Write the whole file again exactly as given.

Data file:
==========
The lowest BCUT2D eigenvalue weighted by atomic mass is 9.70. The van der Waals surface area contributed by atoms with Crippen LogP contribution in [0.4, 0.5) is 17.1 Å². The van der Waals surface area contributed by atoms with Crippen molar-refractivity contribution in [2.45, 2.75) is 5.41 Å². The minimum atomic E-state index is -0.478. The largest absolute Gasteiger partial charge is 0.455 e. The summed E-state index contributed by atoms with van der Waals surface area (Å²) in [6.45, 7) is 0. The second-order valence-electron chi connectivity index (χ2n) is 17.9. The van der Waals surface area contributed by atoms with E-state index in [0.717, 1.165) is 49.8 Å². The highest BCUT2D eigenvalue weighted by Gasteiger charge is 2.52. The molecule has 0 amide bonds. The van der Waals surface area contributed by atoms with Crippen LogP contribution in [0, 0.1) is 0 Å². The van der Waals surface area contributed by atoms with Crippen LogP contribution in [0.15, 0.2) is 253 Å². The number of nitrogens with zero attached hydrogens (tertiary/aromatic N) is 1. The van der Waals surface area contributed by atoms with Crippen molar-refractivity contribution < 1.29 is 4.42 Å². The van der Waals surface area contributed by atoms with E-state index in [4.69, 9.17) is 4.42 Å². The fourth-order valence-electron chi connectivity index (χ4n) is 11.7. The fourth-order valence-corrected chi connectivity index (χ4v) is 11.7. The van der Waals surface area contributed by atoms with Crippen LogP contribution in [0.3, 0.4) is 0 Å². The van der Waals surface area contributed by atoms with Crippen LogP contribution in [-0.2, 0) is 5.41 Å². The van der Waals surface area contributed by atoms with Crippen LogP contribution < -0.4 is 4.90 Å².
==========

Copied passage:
The lowest BCUT2D eigenvalue weighted by atomic mass is 9.70. The van der Waals surface area contributed by atoms with Crippen LogP contribution in [0.4, 0.5) is 17.1 Å². The van der Waals surface area contributed by atoms with Crippen molar-refractivity contribution in [2.45, 2.75) is 5.41 Å². The minimum atomic E-state index is -0.478. The largest absolute Gasteiger partial charge is 0.455 e. The summed E-state index contributed by atoms with van der Waals surface area (Å²) in [6.45, 7) is 0. The second-order valence-electron chi connectivity index (χ2n) is 17.9. The van der Waals surface area contributed by atoms with E-state index in [0.717, 1.165) is 49.8 Å². The highest BCUT2D eigenvalue weighted by Gasteiger charge is 2.52. The molecule has 0 amide bonds. The van der Waals surface area contributed by atoms with Crippen LogP contribution in [0, 0.1) is 0 Å². The van der Waals surface area contributed by atoms with Crippen LogP contribution in [0.15, 0.2) is 253 Å². The number of nitrogens with zero attached hydrogens (tertiary/aromatic N) is 1. The van der Waals surface area contributed by atoms with Crippen molar-refractivity contribution < 1.29 is 4.42 Å². The van der Waals surface area contributed by atoms with E-state index in [4.69, 9.17) is 4.42 Å². The fourth-order valence-electron chi connectivity index (χ4n) is 11.7. The fourth-order valence-corrected chi connectivity index (χ4v) is 11.7. The van der Waals surface area contributed by atoms with Crippen LogP contribution in [0.3, 0.4) is 0 Å². The van der Waals surface area contributed by atoms with Crippen LogP contribution in [-0.2, 0) is 5.41 Å². The van der Waals surface area contributed by atoms with Crippen LogP contribution < -0.4 is 4.90 Å².